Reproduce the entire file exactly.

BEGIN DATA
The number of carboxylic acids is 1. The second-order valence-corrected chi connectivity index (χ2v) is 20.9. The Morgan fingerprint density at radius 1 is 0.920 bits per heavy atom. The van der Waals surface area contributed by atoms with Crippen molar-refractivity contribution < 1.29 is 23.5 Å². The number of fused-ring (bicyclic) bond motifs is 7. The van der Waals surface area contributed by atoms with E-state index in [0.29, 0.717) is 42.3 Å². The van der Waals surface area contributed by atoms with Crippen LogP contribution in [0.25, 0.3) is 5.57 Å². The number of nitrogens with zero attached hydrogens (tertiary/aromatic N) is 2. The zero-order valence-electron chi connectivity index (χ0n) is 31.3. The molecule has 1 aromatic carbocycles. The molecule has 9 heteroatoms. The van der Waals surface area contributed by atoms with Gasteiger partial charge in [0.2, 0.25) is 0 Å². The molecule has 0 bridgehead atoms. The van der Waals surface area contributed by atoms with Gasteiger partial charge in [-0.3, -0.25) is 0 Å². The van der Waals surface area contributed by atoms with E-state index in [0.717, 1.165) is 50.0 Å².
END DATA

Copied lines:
The number of carboxylic acids is 1. The second-order valence-corrected chi connectivity index (χ2v) is 20.9. The Morgan fingerprint density at radius 1 is 0.920 bits per heavy atom. The van der Waals surface area contributed by atoms with Crippen molar-refractivity contribution < 1.29 is 23.5 Å². The number of fused-ring (bicyclic) bond motifs is 7. The van der Waals surface area contributed by atoms with E-state index in [0.29, 0.717) is 42.3 Å². The van der Waals surface area contributed by atoms with Crippen LogP contribution in [0.25, 0.3) is 5.57 Å². The number of nitrogens with zero attached hydrogens (tertiary/aromatic N) is 2. The zero-order valence-electron chi connectivity index (χ0n) is 31.3. The molecule has 1 aromatic carbocycles. The molecule has 9 heteroatoms. The van der Waals surface area contributed by atoms with Gasteiger partial charge in [0.2, 0.25) is 0 Å². The molecule has 0 bridgehead atoms. The van der Waals surface area contributed by atoms with Gasteiger partial charge in [-0.3, -0.25) is 0 Å². The van der Waals surface area contributed by atoms with E-state index in [0.717, 1.165) is 50.0 Å².